It's like Stevie (Williams) was saying out there, this feels like we hadn't left, said Woods, signaling an official end to the comeback.
 
This time the hat stayed firmly on his head, but for a brief twilight moment the lid seemed blown off the season.
 
Related Links:
  • Leaderboard - Arnold Palmer Invitational
  • Full Coverage - Arnold Palmer Invitational
  • Ogilvy urges distance rollback of ball

    By Golf Channel DigitalNovember 23, 2017, 8:49 pm

    Add Geoff Ogilvy to the chorus of voices calling for a distance rollback of the golf ball.

    In an interview before the start of the Emirates Australian Open, Ogilvy said a "time-out" is needed for governing bodies to deal with the issue.

    "It's complete nonsense," he said, according to an Australian website. "In my career, it’s gone from 300 yards was a massive hit to you’re a shorter hitter on tour now, legitimately short. It’s changed the way we play great golf courses and that is the crime. It isn’t that the ball goes 400, that’s neither here nor there. It’s the fact the ball going 400 doesn’t makes Augusta work properly, it functions completely wrong.’’


    Full-field scores from the Emirates Australian Open


    Ogilvy used an example from American baseball to help get his point across to an Australian audience.

    “Major League Baseball in America, they use wooden bats, and everywhere else in baseball they use aluminium bats,’’ he said. “And when the major leaguers use aluminium bats they don’t even have to touch it and it completely destroys their stadiums. It’s just comedy.

    “That’s kind of what’s happened to us at least with the drivers of these big hitters; We’ve completely outgrown the stadiums. So do you rebuild every stadium in the world? That’s expensive. Or make the ball go shorter? It seems relatively simple from that perspective.’’

    Ogilvy, an Australian who won the 2006 U.S. Open, said he believes there will be a rollback, but admitted it would be a "challenge" for manufacturers to produce a ball that flies shorter for pros but does not lose distance when struck by recreational players.

    The golf world celebrates Thanksgiving

    By Golf Channel DigitalNovember 23, 2017, 6:01 pm

    Here's a look, through social media, at how the golf world celebrates Thanksgiving.

    Lexi Thompson:

    Baking time!!

    A post shared by Lexi Thompson (@lexi) on

    David Feherty:

    Jack Nicklaus:

    GC Tiger Tracker:

    Steve Stricker:

    Golf Channel:

    Frank Nobilo:

    Ian Poulter:

    Tyrone Van Aswegen:

    Happy Thanksgiving: Biggest turkeys of 2017

    By Grill Room TeamNovember 23, 2017, 3:00 pm

    Thanksgiving brings us golf's biggest turkeys of the year. Donald Trump, Grayson Murray and a certain (now-former) tournament director headline the list. Click here or on the image below to check out all the turkeys.

    Tributes pour in for legendary caddie Sheridan

    By Randall MellNovember 23, 2017, 2:54 pm

    Tributes are pouring in as golf celebrates the life of Greg Sheridan after receiving news of his passing.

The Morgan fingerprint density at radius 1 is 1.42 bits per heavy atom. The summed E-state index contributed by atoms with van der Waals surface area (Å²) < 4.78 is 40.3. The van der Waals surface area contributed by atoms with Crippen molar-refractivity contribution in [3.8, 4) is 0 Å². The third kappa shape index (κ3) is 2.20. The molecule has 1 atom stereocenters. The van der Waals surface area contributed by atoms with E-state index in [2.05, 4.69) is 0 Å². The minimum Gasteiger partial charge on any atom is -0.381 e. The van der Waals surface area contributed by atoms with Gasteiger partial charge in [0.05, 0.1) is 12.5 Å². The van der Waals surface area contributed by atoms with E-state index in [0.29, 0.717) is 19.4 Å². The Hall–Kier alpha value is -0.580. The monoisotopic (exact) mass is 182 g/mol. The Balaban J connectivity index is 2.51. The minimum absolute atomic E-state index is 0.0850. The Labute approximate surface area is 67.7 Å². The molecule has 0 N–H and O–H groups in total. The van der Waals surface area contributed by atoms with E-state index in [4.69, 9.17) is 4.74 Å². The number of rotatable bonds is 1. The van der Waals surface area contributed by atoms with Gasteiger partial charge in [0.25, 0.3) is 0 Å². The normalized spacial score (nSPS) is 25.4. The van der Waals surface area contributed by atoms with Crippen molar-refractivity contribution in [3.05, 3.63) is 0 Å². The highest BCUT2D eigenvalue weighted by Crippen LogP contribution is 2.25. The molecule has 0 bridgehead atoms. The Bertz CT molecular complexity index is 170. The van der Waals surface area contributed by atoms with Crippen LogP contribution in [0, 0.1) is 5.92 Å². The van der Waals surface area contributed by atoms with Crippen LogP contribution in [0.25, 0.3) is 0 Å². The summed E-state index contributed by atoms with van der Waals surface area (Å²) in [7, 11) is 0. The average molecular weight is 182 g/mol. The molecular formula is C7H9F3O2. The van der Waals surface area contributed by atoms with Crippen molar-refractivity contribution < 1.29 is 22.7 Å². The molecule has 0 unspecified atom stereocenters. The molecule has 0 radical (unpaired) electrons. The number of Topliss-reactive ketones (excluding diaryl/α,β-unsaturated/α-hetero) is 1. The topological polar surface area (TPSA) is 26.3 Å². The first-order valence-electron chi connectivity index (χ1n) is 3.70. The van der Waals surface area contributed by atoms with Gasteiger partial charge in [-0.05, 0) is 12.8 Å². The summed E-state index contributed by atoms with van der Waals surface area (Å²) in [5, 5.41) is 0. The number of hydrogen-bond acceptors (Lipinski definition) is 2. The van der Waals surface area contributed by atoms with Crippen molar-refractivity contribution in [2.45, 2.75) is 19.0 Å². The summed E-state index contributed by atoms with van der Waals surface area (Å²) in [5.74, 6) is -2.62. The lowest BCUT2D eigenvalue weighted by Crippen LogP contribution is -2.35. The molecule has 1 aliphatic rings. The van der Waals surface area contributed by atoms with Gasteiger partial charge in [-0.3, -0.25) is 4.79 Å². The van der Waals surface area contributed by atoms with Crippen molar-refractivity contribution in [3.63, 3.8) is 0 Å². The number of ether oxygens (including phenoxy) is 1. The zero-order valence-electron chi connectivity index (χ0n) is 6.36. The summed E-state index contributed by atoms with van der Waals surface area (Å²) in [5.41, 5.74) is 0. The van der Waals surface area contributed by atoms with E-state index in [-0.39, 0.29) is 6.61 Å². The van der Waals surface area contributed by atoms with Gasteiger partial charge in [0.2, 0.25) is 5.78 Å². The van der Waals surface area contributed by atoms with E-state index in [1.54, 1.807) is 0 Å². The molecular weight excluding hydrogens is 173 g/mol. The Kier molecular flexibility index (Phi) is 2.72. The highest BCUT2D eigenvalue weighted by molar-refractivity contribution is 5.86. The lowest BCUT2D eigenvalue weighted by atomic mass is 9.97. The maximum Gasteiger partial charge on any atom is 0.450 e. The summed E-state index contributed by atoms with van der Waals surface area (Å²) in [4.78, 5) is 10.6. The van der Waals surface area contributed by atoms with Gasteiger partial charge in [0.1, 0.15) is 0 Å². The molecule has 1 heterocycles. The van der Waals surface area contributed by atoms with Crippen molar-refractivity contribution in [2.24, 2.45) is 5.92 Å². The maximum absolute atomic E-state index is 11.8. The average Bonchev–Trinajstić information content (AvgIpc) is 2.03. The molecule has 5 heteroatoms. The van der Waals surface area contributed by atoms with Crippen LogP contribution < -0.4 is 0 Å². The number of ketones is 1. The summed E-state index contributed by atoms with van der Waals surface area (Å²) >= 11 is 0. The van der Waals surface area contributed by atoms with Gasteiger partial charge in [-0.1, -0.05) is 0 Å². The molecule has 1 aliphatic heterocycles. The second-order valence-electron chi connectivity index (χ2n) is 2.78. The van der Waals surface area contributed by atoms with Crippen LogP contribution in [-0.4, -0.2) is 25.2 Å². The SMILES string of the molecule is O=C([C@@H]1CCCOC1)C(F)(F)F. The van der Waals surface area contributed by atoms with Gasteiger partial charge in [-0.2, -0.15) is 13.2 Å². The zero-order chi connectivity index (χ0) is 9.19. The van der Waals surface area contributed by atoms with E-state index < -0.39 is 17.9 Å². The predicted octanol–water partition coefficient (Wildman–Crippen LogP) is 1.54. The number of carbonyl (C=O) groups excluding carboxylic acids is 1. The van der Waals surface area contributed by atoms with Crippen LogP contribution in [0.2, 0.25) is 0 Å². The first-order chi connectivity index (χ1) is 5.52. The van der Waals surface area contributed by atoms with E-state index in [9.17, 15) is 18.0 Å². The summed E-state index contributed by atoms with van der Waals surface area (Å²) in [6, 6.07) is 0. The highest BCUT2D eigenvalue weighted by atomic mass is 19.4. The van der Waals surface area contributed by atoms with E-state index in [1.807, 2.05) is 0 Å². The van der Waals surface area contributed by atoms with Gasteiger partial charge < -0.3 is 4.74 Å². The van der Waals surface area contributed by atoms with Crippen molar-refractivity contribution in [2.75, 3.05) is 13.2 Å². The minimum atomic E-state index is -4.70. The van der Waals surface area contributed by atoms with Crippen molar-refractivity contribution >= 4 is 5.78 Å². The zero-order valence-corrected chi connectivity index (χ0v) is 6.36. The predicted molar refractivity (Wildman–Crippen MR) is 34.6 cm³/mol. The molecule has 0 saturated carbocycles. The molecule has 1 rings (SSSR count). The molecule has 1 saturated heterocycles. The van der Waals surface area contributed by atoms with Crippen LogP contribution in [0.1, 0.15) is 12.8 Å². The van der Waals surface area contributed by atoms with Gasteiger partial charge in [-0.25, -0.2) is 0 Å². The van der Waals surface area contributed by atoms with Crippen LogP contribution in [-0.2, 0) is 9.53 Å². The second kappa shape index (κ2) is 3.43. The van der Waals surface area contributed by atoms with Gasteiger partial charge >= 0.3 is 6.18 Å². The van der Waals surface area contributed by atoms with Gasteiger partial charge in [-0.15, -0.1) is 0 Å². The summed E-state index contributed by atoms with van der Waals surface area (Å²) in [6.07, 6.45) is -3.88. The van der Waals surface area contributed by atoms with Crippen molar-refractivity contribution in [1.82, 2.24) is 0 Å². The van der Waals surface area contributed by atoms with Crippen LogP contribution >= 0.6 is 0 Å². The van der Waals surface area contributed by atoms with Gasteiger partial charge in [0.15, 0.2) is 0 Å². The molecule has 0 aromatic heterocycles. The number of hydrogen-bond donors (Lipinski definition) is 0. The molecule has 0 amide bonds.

Sheridan, a long-time LPGA caddie who worked for some of the game’s all-time greats, including Kathy Whitworth and Beth Daniel, died Wednesday in Indian Rocks Beach, Fla., at 63. He was diagnosed in July 2016 with brain and lung cancer.

    Sheridan worked the last dozen years or so with Natalie Gulbis, who expressed her grief in an Instagram post on Wednesday:

    “Greg…I miss you so much already and it hasn’t even been a day. 15+ seasons traveling the world you carried me & my bag through the highs and lows of golf and life. You were so much more than my teammate on the course…Thank you.”

    Sheridan was on Whitworth’s bag for the last of her LPGA-record 88 titles.

    “When I first came on tour, I would try to find out how many times Greg won,” Gulbis told Golfweek. “It’s a crazy number, like 50.”

    Matthew Galloway, a caddie and friend to Sheridan, summed up Sheridan’s impressive reach after caddying with him one year at the LPGA Founders Cup, where the game’s pioneers are honored.

    “Best Greg story,” Galloway tweeted on Thanksgiving morning, “coming up 18 at PHX all the founders were in their chairs. Greg goes, `Yep, caddied for her, her and her.’ Legend.”

    In a first-person column for Golf Magazine last year, Gulbis focused on Sheridan while writing about the special bond between players and caddies. She wrote that she won the “looper lottery” when she first hired Sheridan in ’04.

    “Greg and I have traveled the world, and today he is like family,” Gulbis wrote. “Sometimes, he’s a psychologist. Last year, my mom got sick and it was a distraction, but he was great. When I used to have boyfriend issues and breakup issues, he was my confidant. In a world where caddies sometimes spill secrets, Greg has kept a respectful silence, and I can’t thank him enough for that. He’s an extension of me.”

    Four months after Gulbis wrote the column, Sheridan was diagnosed with cancer.

    “The LPGA family is saddened to hear of the loss of long-time tour caddie, Greg Sheridan,” the LPGA tweeted. “Our thoughts and prayers are with his family and players he walked with down the fairways. #RIP.”

    Dean Herden was among the legion of caddies saddened by the news.

    “Greg was a great guy who I respected a lot and taught me some great things over the years,” Herden texted to GolfChannel.com.

    Here are some of heartfelt messages that are rolling across Twitter:

    Retired LPGA great Annika Sorenstam:

    LPGA commissioner Mike Whan in a retweet of Gulbis:

    Golf Channel reporter and former tour player Jerry Foltz:

    Christina Kim:

    LPGA caddie Shaun Clews:

    LPGA caddie Jonny Scott:

    LPGA caddie Kevin Casas:

    LPGA pro Jennie Lee: